Failing to complete joinery work lands former company director in court
The former director of a fitted furniture company has been fined £370 and ordered to pay back the £1,500 deposit he received for joinery work he failed to complete.
Barrie Soulsby, of Swinside Drive, Durham, appeared before magistrates in Peterlee following an investigation by our Trading Standards team.
The court heard Soulsby, 55, had quoted a couple £3,300 to manufacture and install a window seat, desk, bench and cupboard system in their living room, along with a new meter box and bathroom storage unit, in September 2018.
Soulsby, who lived in Spennymoor and was a director of 360 Interiors (North East) Limited at the time, later reduced the price to £3,000 and received a £1,500 payment upfront on the understanding the work would be completed before Christmas.
Find out more about Trading Standards work and how to report concerns about unfair commercial practices. Alternatively, call the Citizen's Advice Consumer Helpline on 0808 223 1133.
Did not show up
Magistrates heard that Soulsby failed to show up to begin the work on 5 December as planned and, when contacted by the couple, was told the job needed to be reschedule to January.
The couple felt this was unacceptable and asked for their deposit back, but Soulsby claimed he had spent this on their bespoke furniture. He said he would carry out the work between Christmas and New Year but did not honour this arrangement and rebooked it for 14 January 2019.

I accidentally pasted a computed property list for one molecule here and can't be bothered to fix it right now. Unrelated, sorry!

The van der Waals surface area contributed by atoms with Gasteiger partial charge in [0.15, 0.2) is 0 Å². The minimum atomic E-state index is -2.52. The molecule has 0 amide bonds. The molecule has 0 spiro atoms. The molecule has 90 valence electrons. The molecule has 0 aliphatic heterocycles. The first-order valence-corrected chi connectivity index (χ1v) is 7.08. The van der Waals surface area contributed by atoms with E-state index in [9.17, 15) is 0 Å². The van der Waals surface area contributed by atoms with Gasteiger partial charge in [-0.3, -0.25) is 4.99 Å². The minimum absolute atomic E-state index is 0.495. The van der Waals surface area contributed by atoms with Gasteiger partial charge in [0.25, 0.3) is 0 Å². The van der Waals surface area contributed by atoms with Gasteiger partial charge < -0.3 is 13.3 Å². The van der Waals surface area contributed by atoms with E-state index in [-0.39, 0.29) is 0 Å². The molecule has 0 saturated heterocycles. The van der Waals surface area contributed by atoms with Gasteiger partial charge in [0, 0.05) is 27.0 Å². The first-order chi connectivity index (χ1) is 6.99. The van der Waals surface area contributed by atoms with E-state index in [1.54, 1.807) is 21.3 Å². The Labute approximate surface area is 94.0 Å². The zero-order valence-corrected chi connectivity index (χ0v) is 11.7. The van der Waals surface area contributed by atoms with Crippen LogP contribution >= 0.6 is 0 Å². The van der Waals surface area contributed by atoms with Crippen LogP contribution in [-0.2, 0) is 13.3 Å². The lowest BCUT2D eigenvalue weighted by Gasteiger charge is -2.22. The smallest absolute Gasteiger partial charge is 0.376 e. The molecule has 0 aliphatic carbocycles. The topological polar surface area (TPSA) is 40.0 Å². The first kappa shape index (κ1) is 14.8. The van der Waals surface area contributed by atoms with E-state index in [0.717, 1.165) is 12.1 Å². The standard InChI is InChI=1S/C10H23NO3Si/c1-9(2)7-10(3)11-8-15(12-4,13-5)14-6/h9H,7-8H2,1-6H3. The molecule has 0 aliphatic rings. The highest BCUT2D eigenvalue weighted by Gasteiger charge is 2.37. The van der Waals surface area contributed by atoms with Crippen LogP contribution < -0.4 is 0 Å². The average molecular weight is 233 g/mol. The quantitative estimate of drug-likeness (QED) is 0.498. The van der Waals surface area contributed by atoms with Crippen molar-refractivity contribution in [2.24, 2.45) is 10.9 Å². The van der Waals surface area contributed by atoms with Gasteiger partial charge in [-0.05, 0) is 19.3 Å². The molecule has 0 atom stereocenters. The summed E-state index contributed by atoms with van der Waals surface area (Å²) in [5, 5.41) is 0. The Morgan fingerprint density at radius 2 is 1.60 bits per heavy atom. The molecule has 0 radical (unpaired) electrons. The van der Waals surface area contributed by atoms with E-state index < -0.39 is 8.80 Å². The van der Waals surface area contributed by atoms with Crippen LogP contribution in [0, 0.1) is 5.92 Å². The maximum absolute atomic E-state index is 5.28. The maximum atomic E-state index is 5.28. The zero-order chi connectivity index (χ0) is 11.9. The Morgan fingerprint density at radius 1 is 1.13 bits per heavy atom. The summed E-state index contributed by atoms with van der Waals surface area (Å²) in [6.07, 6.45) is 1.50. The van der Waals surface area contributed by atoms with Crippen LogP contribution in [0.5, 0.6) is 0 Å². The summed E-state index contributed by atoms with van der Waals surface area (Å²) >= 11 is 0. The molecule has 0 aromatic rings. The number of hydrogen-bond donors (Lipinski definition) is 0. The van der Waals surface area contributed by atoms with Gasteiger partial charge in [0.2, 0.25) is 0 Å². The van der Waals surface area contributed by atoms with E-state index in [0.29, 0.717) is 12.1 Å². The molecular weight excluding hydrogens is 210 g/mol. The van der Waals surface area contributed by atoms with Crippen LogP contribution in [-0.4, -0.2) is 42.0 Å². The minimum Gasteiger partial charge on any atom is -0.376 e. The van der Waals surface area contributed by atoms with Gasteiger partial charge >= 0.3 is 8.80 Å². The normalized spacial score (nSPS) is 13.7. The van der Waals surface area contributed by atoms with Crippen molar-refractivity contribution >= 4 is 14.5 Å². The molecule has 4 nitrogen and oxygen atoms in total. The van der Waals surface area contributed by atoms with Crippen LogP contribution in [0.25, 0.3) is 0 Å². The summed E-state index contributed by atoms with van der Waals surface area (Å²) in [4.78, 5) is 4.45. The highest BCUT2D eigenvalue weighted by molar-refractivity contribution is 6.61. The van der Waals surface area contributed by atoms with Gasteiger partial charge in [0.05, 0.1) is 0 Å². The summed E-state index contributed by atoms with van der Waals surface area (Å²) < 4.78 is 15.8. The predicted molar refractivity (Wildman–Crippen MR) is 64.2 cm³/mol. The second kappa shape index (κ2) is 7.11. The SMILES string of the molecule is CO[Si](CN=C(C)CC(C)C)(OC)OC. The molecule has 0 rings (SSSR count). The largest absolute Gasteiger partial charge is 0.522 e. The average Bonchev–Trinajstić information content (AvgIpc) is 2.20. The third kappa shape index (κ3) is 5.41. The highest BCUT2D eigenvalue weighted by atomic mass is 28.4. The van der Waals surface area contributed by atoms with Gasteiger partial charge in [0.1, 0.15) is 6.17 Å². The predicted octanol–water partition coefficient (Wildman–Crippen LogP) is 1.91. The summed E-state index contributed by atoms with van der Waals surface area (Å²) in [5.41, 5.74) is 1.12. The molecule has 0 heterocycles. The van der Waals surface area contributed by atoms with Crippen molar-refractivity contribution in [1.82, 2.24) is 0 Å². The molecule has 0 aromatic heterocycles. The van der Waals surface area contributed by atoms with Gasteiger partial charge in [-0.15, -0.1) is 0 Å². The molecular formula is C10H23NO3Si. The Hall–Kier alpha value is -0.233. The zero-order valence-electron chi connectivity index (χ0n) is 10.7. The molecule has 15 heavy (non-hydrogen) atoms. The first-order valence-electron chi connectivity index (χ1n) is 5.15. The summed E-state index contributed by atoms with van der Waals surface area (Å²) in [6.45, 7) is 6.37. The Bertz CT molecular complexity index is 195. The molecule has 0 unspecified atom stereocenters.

Soulsby did not attend on this date, citing health and vehicle issues, and also failed to show up on 28 January. When he did finally attend on 11 February to fit some cabinet carcasses, the couple discovered the furniture was the wrong depth, therefore not bespoke, and of a poor quality.
Soulsby never returned to complete the job and the couple reported him to us. Trading Standards officers could not find any evidence that Soulsby had ordered the couple's bespoke furniture, despite contacting the businesses he had put forward.
Magistrates court case
Soulsby pleaded guilty to breaching the Consumer Protection from Unfair Trading Regulations.
In mitigation, his solicitor said he had been experiencing personal difficulties at the time and was struggling to deal with an increased workload. She said Soulsby was willing to pay back the couple's deposit in instalments.
Magistrates imposed a £370 fine and ordered Soulsby to pay costs of £320 and £1,500 in compensation.
Joanne Waller, our head of community protection, said: "Unfair commercial practices such as this are unacceptable and not only leave consumers out of pocket, but can cause a great deal of stress and worry.
"This case should remind traders that they have a responsibility to trade fairly and honestly and, if they fail to do so, they should expect to face the consequences."